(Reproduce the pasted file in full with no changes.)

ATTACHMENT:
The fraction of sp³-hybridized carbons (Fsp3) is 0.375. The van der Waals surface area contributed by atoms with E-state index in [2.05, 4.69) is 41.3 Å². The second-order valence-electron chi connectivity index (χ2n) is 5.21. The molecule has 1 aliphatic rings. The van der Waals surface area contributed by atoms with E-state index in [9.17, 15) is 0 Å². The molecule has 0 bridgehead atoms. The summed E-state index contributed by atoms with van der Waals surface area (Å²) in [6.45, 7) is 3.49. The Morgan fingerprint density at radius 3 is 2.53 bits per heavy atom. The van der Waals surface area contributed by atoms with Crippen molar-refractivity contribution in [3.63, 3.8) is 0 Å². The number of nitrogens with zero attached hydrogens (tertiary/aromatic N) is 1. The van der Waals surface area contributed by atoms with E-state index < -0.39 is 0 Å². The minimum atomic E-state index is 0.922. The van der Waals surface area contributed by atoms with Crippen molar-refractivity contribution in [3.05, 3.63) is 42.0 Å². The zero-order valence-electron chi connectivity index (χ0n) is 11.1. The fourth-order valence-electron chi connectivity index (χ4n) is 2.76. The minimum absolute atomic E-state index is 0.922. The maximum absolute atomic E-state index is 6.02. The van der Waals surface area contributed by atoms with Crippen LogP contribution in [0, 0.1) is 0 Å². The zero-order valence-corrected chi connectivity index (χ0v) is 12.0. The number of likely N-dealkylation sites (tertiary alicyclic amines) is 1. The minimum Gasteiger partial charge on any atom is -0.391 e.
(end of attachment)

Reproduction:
The fraction of sp³-hybridized carbons (Fsp3) is 0.375. The van der Waals surface area contributed by atoms with E-state index in [2.05, 4.69) is 41.3 Å². The second-order valence-electron chi connectivity index (χ2n) is 5.21. The molecule has 1 aliphatic rings. The van der Waals surface area contributed by atoms with E-state index in [9.17, 15) is 0 Å². The molecule has 0 bridgehead atoms. The summed E-state index contributed by atoms with van der Waals surface area (Å²) in [6.45, 7) is 3.49. The Morgan fingerprint density at radius 3 is 2.53 bits per heavy atom. The van der Waals surface area contributed by atoms with Crippen molar-refractivity contribution in [3.63, 3.8) is 0 Å². The number of nitrogens with zero attached hydrogens (tertiary/aromatic N) is 1. The van der Waals surface area contributed by atoms with E-state index < -0.39 is 0 Å². The minimum atomic E-state index is 0.922. The van der Waals surface area contributed by atoms with Crippen molar-refractivity contribution in [3.05, 3.63) is 42.0 Å². The zero-order valence-electron chi connectivity index (χ0n) is 11.1. The fourth-order valence-electron chi connectivity index (χ4n) is 2.76. The minimum absolute atomic E-state index is 0.922. The maximum absolute atomic E-state index is 6.02. The van der Waals surface area contributed by atoms with Crippen LogP contribution in [0, 0.1) is 0 Å². The zero-order valence-corrected chi connectivity index (χ0v) is 12.0. The number of likely N-dealkylation sites (tertiary alicyclic amines) is 1. The minimum Gasteiger partial charge on any atom is -0.391 e.